I am so disappointed to discover that the weekly photo challenge has ended. I found it a really helpful lead-in to expressing myself in word and picture.
When I started my Blog I had no idea how I would find people who would be interested in reading it. But, through Haiku Heights and WPC I found my voice – and my audience.
My initial intention was to write about my thoughts and experiences so that one day, if my children or grandchildren were curious about my life and me as a person, they would have an original source to go to for information and insights. It was a delight to find that the world is full of people who are as interested in other people’s lives, activities and thoughts as I am.
It is a sad fact that when young, children do not see their parents as people in their own right, with feelings, needs and hopes. Parents are at best a support network to be available when required – when hungry or in need of shelter, money or clean clothes. At all other times parents are expected to be silent and preferably invisible.
This can lead to feelings of isolation and insignificance, especially when the parent is coping alone and does not have a network of family and friends to turn to.
When my parents were young they lived within walking distance of most of their living relatives. They could turn to each other for advice, help, or just a supportive chat. But times have changed for most of us. Extended families who once would have lived in the same streets, villages and towns became scattered and lost touch. As older relatives and friends died, our own children grew up and moved away following their dreams across oceans and continents. The casual, comforting chat became logistically impossible.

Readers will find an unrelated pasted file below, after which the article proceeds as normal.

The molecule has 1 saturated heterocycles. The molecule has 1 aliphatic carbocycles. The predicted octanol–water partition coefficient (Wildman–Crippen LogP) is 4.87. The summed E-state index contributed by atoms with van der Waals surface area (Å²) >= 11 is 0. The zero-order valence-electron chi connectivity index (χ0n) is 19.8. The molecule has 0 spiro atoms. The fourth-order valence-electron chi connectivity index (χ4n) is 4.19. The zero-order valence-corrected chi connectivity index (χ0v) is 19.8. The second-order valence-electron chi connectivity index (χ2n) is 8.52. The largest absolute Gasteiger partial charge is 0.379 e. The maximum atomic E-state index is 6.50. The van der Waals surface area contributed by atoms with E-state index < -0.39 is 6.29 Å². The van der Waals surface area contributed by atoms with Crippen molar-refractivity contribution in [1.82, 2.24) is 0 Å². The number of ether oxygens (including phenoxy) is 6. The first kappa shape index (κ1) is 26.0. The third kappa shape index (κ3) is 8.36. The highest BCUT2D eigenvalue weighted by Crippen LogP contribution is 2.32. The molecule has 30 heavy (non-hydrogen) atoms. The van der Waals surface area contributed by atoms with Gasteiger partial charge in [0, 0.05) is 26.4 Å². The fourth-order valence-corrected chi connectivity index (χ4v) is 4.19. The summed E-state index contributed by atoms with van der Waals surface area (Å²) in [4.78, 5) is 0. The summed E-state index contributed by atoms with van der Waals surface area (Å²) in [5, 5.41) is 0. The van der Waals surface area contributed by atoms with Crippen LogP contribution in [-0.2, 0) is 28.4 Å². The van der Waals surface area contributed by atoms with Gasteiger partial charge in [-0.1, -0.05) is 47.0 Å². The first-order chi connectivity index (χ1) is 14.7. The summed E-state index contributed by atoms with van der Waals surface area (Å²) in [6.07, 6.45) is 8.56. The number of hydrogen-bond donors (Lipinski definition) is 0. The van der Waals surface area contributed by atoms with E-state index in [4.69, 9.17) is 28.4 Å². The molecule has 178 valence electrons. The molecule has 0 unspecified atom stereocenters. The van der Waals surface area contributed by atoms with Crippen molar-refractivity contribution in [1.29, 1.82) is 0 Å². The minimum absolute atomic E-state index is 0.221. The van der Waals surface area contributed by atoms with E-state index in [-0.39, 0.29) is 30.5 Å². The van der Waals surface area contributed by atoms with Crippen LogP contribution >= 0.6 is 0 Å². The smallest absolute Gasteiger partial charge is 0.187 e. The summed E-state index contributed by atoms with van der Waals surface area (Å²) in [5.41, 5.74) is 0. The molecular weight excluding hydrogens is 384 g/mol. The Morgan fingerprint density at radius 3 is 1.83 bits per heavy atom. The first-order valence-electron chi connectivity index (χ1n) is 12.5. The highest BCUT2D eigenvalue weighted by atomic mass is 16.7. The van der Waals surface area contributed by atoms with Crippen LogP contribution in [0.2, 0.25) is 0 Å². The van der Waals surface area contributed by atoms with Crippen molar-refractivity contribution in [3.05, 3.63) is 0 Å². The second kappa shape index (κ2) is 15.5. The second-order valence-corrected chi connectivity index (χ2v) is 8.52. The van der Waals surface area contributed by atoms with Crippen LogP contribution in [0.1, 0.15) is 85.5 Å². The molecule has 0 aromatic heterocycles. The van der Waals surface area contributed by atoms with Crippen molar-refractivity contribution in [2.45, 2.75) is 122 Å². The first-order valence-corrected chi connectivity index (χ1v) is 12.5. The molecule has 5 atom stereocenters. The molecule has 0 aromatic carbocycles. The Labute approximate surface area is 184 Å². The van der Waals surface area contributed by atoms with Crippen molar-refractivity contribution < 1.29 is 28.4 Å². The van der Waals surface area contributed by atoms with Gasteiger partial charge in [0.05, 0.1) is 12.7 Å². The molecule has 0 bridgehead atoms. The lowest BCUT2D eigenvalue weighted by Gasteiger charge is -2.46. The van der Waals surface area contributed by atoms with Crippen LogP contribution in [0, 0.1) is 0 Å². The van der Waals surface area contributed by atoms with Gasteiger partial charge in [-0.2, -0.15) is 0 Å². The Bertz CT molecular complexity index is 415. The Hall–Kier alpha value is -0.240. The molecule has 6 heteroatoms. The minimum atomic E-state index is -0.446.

When communication is reduced to a few lines in a text or email, it is hard to express what one is really feeling. When contact is via social media like Instagram or Facebook it is unlikely that anything deep or authentic will be revealed because it may be widely shared. WhatsApp and Facetime have helped, but even those channels of communication seem strained. The person you are talking to sometimes seems more concerned about their image in the little box than in what you have to say.
I hope that I can find a new outlet for my posts in the blogosphere. I will continue to write my blog, but that weekly challenge did give me the push I needed to post regularly and share my world.
The photo I have posted to illustrate my feelings was taken some years ago in Burnham on Sea. It is a boat stuck in the mud at low tide. When the tide was in the boat was essential to the fisherman, providing a job, a purpose, an income, food and pleasure. Without the tide it is just a hulk. Sometimes I feel like that boat ~ until the grandchildren turn up ~ they are the tide that keeps me afloat these days.